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Planning for a Successful Meeting

Good meetings are the result of a few consistent practices. Prepare well.

This is the ninth article in a series on collaboration and conflict resolution. Read the introduction to the entire series here.

  • Agenda: Have a clear agenda with times for each item. Sequence the agenda items in a reasonable way to give each enough time and address them in the necessary order. It is helpful to identify the desired outcome, time allotted, and responsible person for each agenda item.
  • Decorum/Behavioral Guidelines: Robert’s Rules of Order refers to decorum. Have a clear set of ‘guidelines’ or ‘ground rules’ that your association has adopted. Make sure they are posted on a piece of flip chart paper or white board where everyone can see them and review them briefly at the beginning of the meeting. These guidelines help create a psychologically safe space that encourages the full creative contributions of everyone. Follow them and address behavior that does not comply immediately.
    • Here are seven guidelines for effective discussion to consider and adapt to your association’s needs:
      • Look for common ground – emphasize commonalities, not differences
      • Listen to understand and consider view of others – keep ears and minds open
      • Ask clarifying questions – understand (dis)advantages of other ideas
      • Speak succinctly, clearly, respectfully – allow equal time for each other to speak
      • Focus on the issues, not on people – personal attacks are not allowable
      • Everyone participates – others may have great ideas too
      • Be creative – find effective new ideas and approaches
    • Share the Air Time: The guidelines should address this clearly. If someone is dominating discussion or in some other way preventing others from participating, the person chairing the meeting needs to stop the discussion and respectfully point out the need to follow the guidelines. It may be necessary to use a time device to allocate the same amount of time to each speaker with an understanding that a person may not speak again until all others who have not yet spoken receive an opportunity to do so.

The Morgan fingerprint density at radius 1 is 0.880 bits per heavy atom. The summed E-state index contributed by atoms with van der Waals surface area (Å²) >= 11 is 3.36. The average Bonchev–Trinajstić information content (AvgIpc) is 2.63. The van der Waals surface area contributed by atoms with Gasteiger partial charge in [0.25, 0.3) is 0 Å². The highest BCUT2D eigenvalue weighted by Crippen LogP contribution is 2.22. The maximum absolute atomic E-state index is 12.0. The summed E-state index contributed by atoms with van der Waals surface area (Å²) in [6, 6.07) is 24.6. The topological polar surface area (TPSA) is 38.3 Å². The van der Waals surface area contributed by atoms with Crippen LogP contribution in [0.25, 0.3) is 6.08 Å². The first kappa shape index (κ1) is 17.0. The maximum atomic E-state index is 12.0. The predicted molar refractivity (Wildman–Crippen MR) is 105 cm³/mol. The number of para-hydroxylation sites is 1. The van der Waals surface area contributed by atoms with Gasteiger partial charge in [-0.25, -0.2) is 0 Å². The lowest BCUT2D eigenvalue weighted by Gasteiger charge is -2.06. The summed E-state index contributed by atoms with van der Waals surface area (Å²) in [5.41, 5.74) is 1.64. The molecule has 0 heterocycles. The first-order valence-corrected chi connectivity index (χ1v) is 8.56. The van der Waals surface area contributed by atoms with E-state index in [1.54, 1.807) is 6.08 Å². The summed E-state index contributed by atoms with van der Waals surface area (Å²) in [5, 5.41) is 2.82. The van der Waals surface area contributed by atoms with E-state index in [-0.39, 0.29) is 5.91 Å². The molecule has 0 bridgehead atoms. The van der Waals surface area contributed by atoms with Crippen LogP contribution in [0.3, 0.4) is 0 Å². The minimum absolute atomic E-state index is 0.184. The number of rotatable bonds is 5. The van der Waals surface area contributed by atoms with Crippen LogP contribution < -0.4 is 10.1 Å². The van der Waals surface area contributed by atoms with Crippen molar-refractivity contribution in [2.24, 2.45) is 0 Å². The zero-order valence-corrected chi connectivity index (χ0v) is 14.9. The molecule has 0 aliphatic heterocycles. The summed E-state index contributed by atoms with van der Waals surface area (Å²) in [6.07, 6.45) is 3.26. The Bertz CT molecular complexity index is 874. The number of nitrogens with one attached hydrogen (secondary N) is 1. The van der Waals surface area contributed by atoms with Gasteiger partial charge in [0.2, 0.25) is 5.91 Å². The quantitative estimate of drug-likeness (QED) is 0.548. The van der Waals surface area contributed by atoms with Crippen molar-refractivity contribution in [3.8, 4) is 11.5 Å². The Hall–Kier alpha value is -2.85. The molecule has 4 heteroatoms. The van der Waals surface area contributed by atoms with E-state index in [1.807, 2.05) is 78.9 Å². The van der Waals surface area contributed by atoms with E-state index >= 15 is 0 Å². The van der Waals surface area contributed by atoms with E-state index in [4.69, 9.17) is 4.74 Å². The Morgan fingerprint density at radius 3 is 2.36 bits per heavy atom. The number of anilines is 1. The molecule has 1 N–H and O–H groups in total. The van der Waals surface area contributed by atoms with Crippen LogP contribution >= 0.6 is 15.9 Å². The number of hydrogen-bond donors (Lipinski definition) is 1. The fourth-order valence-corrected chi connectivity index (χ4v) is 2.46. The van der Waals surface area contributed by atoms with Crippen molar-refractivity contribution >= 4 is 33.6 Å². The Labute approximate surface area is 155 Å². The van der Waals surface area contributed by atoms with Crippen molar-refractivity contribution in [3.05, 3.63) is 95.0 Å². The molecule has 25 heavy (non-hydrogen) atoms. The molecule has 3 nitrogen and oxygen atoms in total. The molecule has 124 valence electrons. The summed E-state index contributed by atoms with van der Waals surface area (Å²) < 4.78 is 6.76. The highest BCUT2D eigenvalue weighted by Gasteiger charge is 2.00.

• Summary: Before ending the meeting, identify the items that were resolved or identified for follow up action. Be clear about what will be done, when it will be done, and who will do it. If some items raised or discussed are deferred, clarify how their status will be tracked or revisited so they do not ‘drop through the cracks.’
    • Evaluate the Meeting: Leave 5 minutes at the end to receive feedback from participants and use this feedback to improve your association’s meeting practices. The most efficient way to do this is to take comments and write them on an easel pad in three columns. See the sample below.
+(indicating strengths, or things that went well) -(indicating things that should change) ?(indicating things that should be considered for the next meeting but neither a positive nor an item needing change)
  • meeting ended on time
  • hard to hear what was said
  • Should we send out a second reminder to see if we can get better attendance?
  • everyone participated
  • spent too much time on item A and were not able to get to new business
  • Who is going to organize and chair the next meeting?
  • solved a problem
   

If you are interested in more resources to design and run effective meetings, an excellent resource is Facilitator’s Guide to Participatory Decision-Making Second edition by Sam Kaner et al. Jossey-Bass 2007. The Office of Neighborhood Coordination has a copy of this book available to borrow.